From AERA: The 'portfolio model' and where it's headed in Philadelphia
By Paul Socolar on Apr 7, 2014 09:07 AM
The American Educational Research Association conference is taking place in Philadelphia. These are prepared remarks from a presentation on Friday by Notebook editor and publisher Paul Socolar in a session about "The Landscape of Education Reform in Philadelphia." He was asked to discuss the "portfolio model" and how it has developed in Philadelphia; subsequent comments by Philadelphia School Partnership head Mark Gleason have spurred controversy. [Listen to the entire panel discussion below.]
First a cursory definition: Portfolio school districts rely on a variety of operators of public schools within the city, with the stated aim of providing high-quality learning opportunities … so ultimately every family can choose a slot in a good school. The term is borrowed from Wall Street: You're going to hang on to the successful companies in your stock portfolio and dump the losers. Proponents here talk about replacing “low-performing seats” with “high-performing seats.”
So what’s interesting about Philadelphia’s portfolio approach? It’s got plenty of company nationally as a district adopting the portfolio model. It stands out for having a high percentage of students in non-District schools – 35 percent of students are in charters. It also stands out because of the move by Philadelphia School Partnership and some officials to welcome Catholic and private schools into the portfolio and to downplay the distinctions between public and private schools. So for instance, Mayor Nutter has said that debates about public vs. private vs. charter are “esoteric” and don’t matter to children. More on that later.
Philly started down the path of outsourcing school management in 2002 – after the state takeover of schools. The newly created School Reform Commission’s plan included a portfolio approach of sorts – called a “multiple provider model.” It turned over 45 schools with low test scores to outside education management organizations, or EMOs, and restructured 21 other schools under District management. The contracting-out of so many schools was highly controversial from the start. A for-profit company, Edison Schools Inc., got a multimillion-dollar contract from the governor to come up with a plan for the District. Their plan recommended hiring themselves to run dozens of schools. … Edison said they could produce higher achievement in the worst-off schools for less money, while turning a profit. Results did not pan out. … Edison became a lightning rod spawning anti-privatization sentiment. And the School Reform Commission over time re-assumed control over most of these schools. Since the brush with Edison, the emphasis here has been on outsourcing to nonprofit charter management organizations.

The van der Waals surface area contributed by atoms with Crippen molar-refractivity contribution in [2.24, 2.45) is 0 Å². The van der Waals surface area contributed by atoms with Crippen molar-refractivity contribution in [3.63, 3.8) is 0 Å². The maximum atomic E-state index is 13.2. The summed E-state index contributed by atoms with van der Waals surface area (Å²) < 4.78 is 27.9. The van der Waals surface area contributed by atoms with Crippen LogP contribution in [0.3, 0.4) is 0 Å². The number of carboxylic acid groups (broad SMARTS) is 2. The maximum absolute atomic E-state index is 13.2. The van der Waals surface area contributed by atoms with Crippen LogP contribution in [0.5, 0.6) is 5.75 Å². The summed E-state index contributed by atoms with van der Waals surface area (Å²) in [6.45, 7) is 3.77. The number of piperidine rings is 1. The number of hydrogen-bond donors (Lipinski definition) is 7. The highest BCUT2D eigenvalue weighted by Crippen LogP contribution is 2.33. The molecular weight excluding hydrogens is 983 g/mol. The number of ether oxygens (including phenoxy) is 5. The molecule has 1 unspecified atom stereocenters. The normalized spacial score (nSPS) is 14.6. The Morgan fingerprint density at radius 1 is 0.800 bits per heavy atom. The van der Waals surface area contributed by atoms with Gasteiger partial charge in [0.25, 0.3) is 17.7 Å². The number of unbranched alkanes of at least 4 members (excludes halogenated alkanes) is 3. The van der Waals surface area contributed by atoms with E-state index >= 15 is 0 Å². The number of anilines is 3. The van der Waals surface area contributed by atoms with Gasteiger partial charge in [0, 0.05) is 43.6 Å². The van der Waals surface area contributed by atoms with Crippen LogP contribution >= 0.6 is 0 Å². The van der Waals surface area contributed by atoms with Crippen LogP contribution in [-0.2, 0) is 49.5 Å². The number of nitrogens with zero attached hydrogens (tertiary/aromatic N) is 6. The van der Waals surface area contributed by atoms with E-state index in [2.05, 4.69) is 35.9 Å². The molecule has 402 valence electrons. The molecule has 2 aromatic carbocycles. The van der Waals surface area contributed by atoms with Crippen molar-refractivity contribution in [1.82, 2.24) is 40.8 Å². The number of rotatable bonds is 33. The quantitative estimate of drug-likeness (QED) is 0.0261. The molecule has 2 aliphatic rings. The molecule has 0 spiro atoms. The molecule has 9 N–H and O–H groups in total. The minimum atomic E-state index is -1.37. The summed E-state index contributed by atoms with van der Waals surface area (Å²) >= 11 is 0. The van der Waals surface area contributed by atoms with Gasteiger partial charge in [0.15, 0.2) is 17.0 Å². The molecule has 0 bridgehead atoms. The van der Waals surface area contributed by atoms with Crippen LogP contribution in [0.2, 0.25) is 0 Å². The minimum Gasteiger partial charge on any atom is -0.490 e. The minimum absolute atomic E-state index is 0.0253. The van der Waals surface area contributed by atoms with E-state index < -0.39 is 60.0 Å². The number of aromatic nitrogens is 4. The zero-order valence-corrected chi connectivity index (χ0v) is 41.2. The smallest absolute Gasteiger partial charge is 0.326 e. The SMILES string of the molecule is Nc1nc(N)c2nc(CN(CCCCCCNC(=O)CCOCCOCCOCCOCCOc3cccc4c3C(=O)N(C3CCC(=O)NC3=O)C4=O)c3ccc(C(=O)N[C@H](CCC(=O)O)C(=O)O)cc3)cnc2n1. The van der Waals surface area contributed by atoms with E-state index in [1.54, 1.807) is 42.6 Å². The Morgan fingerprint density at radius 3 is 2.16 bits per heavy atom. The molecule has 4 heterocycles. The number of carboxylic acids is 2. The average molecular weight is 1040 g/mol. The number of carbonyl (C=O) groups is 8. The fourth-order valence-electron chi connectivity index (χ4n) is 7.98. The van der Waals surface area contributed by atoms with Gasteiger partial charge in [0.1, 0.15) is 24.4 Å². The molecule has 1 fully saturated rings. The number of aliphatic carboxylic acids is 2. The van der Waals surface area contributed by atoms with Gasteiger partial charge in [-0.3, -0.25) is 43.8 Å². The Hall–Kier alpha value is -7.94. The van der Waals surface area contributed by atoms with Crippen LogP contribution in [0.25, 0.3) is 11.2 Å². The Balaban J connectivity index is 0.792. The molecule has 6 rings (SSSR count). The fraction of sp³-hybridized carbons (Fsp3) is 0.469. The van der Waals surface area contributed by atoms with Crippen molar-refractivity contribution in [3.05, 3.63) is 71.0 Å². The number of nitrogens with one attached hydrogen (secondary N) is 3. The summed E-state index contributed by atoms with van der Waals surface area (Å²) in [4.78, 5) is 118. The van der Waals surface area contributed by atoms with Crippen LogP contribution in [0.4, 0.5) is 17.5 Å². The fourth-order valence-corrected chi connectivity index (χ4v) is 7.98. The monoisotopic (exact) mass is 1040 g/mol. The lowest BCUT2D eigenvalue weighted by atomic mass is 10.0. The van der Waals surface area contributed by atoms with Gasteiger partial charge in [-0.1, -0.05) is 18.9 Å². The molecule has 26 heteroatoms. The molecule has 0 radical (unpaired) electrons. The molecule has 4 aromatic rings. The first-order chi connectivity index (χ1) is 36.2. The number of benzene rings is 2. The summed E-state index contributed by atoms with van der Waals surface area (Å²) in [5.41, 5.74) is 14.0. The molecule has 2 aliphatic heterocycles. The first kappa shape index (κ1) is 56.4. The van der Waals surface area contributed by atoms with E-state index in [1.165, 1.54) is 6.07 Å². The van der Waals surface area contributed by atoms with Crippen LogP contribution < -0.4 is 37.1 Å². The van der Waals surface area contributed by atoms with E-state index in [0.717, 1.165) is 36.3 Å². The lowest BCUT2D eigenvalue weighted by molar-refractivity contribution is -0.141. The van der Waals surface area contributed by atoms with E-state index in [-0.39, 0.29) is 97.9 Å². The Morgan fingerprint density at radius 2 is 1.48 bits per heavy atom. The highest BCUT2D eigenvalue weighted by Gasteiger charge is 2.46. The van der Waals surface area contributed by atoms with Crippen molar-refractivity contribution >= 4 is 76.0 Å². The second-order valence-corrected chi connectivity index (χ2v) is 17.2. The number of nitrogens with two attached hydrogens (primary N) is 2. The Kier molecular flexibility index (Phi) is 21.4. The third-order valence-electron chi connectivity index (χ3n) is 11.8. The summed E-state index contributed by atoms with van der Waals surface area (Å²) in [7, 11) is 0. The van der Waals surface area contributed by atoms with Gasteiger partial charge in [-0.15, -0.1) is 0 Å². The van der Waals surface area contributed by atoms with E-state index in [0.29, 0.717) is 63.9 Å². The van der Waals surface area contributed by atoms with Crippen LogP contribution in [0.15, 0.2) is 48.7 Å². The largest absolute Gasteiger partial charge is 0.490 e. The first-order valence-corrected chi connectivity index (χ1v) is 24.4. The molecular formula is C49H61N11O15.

But during the early 2000s, the District was also facilitating rapid growth in the charter sector and also an expansion of the choice model within traditional District high schools. And in 2010 the District launched a school turnaround initiative that relied on charter conversions. What we call Renaissance Schools are turned over to outside charter operators while remaining neighborhood schools. We have 20 of those, and some examples of dramatic turnaround.
By the end of 2011, the School Reform Commission had formally adopted the portfolio model as its theory of change.
But the big issues flagged in the literature about the portfolio model are clearly playing out in Philadelphia. One is the question of whether you still have enough of a center and a central office left to manage this portfolio. Philadelphia’s central office has been decimated by cuts. The charter school office, never large, is now six people overseeing nearly 90 charter schools. Limited central office capacity makes it difficult to get comparable data about charter vs. District schools.
Another issue playing out here is about equity of access across the portfolio. The District has recently been documenting inappropriate barriers to entry at many charters. Since the District began working on barriers to entry, some of the egregious problems have been addressed – like the charter school that required applicants to attend an open house at a suburban country club.
Many other issues are still unanswered.
- Is it a priority to ensure that all operators take their fair share of students who are far below grade level, or students with disciplinary records?
- Is there any consequence for the charters that don’t take a proportional share of severely disabled students and English language learners?
- On the inclusion of nonpublic schools in the portfolio: Does this mean it’s OK to use scarce public resources to encourage and support students to attend private and parochial schools?
- Do private and parochial schools have to meet any of the standards applied to public schools to include them in the portfolio of options for families?
And with school closings an intrinsic feature of the portfolio model, there are questions from our experience of closing down 24 schools here:
- Do we know that students are moving to higher-performing schools?
- Do we really even know what happens to students displaced by school closings?